Salisbury, no doubt, to distinguish it from the Jerusalem Church,
of Western Salisbury, were privileged, by the grace of God, to
celebrate their Sesqui-Centennial, July 24-25, 1909.

It is right and proper that some account should be given of
the history of these congregations. While we are happy to find
that a good beginning was made in 1 759 to make a proper record of
the origin of these congregations, it is a matter of great regret
that so little was recorded during the first century of their exis-
tence. Only since 1848 have the records been kept with some
degree of regularity and completeness. It will, therefore, not
be possible to give a full and satisfactory history, because the
necessary records are wanting. This fact should, however, teach
the present generation the very important lesson to see that,
from this time forth, the records of all departments of the congre-
gations should be carefully made and faithfully preserved.

The EARI.Y Settlement.

On March 18, 1732, Thomas and Richard Penn, the Pro-
prietaries of Pennsylvania, issued a warrant to the Surveyor
General to lay out a tract of 5,000 acres in this part of the State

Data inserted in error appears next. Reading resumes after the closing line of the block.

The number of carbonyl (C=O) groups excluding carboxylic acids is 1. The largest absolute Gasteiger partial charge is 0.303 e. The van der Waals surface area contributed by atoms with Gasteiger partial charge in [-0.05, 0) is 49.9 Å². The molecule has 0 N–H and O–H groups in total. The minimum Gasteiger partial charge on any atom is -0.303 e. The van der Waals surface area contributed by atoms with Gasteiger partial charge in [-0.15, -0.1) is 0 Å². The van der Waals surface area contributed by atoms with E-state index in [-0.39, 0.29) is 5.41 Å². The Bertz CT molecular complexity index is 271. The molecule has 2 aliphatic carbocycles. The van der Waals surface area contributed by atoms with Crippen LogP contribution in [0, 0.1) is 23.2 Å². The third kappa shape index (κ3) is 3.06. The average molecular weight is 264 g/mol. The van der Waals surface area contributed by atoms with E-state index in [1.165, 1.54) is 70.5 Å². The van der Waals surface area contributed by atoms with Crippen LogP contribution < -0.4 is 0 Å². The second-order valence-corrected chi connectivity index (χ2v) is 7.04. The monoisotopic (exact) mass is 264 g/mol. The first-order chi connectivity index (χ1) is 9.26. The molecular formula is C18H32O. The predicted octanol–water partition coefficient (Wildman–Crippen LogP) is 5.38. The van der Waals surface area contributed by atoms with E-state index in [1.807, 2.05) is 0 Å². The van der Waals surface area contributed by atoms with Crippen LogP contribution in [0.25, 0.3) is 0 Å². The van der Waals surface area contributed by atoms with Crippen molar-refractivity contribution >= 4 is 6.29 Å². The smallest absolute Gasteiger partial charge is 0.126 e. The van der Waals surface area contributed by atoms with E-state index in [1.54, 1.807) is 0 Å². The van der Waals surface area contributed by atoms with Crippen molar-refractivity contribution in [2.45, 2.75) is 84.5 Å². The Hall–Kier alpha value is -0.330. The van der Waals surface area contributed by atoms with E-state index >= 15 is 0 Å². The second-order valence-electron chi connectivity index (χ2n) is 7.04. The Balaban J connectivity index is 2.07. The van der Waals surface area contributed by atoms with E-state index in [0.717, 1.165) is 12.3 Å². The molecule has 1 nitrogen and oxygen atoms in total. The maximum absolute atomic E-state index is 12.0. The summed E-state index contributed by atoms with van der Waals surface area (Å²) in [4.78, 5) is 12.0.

to Thomas Penn and heirs. Thomas Penn assigned this warrant
to Joseph Turner, and Joseph Turner assigned the same to William
Allen, of Philadelphia, September 10, 1735. Other warrants
were issued to Thomas Greame for 2,000 acres, James Bingham
for 2,000 acres, Casper Wister for 1,500 acres, James Hamilton
for 1,000 acres, Patrick Greame for 1,000 acres; and in the same
year 3,000 acres in 500-acre parcels were granted on the Lehigh

Soon after 1735, these tracts were opened for settlement, and
many of the earlier settlers in the lower counties of Bucks and
Philadelphia, as well as the newer immigrants, began to occupy
these hills and valleys. C. A. Groman, Esq., a native of these


parts, and an eminent attorney of our county, has with much
labor and expense searched the original records of the State and